Severing children’s indigenous roots

“Institutes like KISS consider what they’re doing a great service by providing tribal children with education, food and accommodating them on the campus,” says Nicholas Barla from the Catholics Bishop Conferences of India Office for Tribal Affairs, one of the 250 petitioners and a tribal rights advocate. “They might have money and infrastructure but they’re cutting off children’s ties to their culture. If they’re so serious about educating and uplifting tribal children, then they should open such schools at district levels and recruit tribal teachers to teach them. The curriculum should include knowledge about local culture, festivals and traditions. Students should be taught to value their culture. But KISS has snatched their freedom and kept them in jail-like conditions. We’re strictly against these kinds of education facilities”.

“Even children who have passed the school are left wandering and aren’t able to do anything. What has the usefulness of their education been? We will lose our culture, traditions and society, which have been with us for generations. We’re happy with IUAES’ decision to withdraw permission to hold the event at KISS,” he adds.

Tribal leaders also accuse KISS of taking funding from companies involved in mining activities and uprooting tribal communities from their land.

World Anthropology Congress, KISS, Adivasi, India
A traditional festival of northeast India’s Khasi tribe. Schools “should include knowledge about local culture, festivals and traditions” instead of “cutting off children’s ties to their culture,” says Adivasi rights activist Nicholas Barla © Daniel Berehulak /Getty Images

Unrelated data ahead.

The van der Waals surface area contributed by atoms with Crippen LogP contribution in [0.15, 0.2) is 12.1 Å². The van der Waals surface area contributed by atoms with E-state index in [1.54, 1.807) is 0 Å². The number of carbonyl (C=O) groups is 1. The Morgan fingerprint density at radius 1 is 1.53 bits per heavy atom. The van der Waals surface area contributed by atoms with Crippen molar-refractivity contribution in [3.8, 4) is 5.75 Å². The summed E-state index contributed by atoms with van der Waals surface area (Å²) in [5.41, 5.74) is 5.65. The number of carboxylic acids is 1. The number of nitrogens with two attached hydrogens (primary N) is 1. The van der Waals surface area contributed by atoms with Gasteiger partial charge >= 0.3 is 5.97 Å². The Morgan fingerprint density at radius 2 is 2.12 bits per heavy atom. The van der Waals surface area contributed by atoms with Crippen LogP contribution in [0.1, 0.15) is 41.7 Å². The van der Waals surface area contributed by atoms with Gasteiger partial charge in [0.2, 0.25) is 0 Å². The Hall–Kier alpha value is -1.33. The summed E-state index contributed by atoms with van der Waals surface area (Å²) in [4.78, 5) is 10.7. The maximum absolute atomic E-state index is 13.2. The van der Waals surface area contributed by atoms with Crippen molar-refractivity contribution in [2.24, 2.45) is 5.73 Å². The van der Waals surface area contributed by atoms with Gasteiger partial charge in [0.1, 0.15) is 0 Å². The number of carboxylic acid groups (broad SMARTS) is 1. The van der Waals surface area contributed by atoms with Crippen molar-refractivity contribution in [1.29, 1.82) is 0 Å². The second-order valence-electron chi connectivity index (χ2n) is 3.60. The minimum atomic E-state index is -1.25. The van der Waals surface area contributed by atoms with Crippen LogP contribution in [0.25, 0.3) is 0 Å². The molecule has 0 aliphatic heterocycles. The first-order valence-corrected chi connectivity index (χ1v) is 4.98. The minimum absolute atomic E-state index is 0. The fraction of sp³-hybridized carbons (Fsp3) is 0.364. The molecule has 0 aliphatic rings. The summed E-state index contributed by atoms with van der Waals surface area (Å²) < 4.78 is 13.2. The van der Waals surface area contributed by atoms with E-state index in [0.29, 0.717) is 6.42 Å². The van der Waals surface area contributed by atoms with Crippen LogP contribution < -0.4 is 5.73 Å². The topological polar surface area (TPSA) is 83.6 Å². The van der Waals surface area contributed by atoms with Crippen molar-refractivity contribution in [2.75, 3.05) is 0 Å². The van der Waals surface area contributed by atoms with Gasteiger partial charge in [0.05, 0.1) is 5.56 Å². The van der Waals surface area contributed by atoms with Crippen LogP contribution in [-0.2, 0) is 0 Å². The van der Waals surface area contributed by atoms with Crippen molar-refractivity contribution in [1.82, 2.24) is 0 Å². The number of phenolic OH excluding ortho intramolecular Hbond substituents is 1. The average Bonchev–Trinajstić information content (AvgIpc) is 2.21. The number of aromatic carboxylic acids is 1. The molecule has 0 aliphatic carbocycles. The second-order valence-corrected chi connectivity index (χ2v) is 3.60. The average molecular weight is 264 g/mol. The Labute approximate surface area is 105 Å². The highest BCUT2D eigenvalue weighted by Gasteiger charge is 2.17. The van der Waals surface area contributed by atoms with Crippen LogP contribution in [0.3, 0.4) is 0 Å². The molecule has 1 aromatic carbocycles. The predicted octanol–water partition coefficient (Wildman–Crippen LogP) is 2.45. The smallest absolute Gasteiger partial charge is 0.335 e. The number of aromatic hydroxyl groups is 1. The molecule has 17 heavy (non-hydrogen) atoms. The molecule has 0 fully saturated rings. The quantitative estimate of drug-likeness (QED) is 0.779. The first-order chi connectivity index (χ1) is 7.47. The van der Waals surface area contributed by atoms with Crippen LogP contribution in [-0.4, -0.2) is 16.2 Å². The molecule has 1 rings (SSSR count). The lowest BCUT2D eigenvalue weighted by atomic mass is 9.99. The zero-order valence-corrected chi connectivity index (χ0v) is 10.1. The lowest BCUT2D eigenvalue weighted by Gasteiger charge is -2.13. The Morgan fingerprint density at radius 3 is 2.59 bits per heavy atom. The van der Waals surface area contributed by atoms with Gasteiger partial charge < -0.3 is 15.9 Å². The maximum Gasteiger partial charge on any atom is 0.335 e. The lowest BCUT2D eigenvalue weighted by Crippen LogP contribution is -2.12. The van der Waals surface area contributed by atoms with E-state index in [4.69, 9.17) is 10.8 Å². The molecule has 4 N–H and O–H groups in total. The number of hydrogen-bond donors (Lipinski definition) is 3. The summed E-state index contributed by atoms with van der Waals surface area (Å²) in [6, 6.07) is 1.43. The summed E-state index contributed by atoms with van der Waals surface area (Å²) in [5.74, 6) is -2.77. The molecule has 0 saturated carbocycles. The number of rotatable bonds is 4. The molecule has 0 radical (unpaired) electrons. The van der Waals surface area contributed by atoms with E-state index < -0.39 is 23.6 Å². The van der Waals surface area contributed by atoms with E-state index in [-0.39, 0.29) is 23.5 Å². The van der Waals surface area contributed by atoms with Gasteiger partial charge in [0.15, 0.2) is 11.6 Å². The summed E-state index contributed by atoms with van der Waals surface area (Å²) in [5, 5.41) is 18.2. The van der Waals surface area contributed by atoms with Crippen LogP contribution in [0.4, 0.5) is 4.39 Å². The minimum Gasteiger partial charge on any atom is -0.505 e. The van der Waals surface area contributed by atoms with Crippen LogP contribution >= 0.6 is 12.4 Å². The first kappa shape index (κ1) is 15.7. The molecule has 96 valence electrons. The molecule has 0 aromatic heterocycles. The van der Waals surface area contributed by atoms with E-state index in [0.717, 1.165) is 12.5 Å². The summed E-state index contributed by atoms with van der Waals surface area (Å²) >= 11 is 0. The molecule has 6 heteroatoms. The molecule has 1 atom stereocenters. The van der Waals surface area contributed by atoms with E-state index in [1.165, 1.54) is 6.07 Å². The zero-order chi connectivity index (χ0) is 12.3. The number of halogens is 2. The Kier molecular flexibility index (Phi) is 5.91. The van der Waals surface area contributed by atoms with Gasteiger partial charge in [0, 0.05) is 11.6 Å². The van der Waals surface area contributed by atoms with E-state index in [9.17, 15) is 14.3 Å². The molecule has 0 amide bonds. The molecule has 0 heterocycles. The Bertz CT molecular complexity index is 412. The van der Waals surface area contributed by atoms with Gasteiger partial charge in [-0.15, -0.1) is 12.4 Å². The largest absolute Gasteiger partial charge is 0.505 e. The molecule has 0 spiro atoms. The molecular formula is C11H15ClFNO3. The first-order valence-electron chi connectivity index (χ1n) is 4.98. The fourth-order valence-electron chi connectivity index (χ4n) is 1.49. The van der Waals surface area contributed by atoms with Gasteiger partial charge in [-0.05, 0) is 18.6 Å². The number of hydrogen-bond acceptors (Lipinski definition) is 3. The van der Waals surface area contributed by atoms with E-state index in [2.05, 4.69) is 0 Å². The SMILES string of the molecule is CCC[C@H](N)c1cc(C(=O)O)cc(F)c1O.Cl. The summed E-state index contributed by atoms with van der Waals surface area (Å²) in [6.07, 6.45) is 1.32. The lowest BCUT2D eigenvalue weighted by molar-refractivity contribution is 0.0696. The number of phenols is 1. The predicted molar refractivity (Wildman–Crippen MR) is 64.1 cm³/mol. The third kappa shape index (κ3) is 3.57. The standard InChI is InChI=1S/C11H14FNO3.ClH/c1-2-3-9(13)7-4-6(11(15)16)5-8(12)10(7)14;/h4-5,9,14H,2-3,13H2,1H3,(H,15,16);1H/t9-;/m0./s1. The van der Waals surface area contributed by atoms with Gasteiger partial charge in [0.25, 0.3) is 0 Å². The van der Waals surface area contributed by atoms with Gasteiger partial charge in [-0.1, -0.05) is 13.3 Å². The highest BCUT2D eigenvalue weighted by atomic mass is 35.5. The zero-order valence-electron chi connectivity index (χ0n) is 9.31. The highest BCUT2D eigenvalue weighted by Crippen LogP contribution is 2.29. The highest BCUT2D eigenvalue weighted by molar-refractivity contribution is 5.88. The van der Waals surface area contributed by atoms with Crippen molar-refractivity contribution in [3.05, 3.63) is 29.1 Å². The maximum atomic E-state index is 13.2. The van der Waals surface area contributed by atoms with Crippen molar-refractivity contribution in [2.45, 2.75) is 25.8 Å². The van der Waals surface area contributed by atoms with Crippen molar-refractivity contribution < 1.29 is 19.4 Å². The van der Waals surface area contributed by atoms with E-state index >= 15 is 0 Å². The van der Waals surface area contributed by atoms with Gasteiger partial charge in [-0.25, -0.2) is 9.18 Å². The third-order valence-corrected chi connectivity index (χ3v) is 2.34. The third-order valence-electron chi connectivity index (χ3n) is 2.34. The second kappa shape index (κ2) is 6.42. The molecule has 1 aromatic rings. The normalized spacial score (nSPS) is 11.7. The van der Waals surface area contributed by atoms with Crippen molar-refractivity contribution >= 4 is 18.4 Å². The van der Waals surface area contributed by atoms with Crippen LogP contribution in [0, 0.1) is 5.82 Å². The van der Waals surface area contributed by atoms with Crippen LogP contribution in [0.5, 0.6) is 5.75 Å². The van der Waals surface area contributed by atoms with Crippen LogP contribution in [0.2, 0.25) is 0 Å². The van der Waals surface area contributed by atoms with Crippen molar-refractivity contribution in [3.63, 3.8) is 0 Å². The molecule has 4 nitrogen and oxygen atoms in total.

Tribal leader demands inquiry into KISS

Pranab Doley, a tribal youth leader based in the northeast Indian state of Assam, spearheaded sending the open letter to IUAES. He described KISS’ educational model as anti-Adivasi and anti-children. “We welcome the decision taken by IUAES but their responsibility doesn’t end here. An inquiry should be made to know the conditions in which KISS houses over 30,000 children, and into the psychological and sociological impact of keeping so many tribal children inside a campus and away from their parents and families”.

Survival International welcomed the decision, while voicing similar concerns. “It’s heartening to know that these global anthropology organisations have listened to the views of the Adivasi people affected by factory schools,” comments Jo Woodman, Senior Research and Advocacy Officer at Survival International. “International law makes it clear that indigenous peoples have the right to control their education and, increasingly, Adivasi people across India are demanding that this right be upheld. The factory school model stands for the exact opposite: schooling imposed by governments and corporations aims to bring indigenous children into the so-called mainstream – divorcing them from their families, languages, ways of life and lands and deleting the vibrant diversity of indigenous peoples” .

KISS officials remained unresponsive despite repeated requests for comment.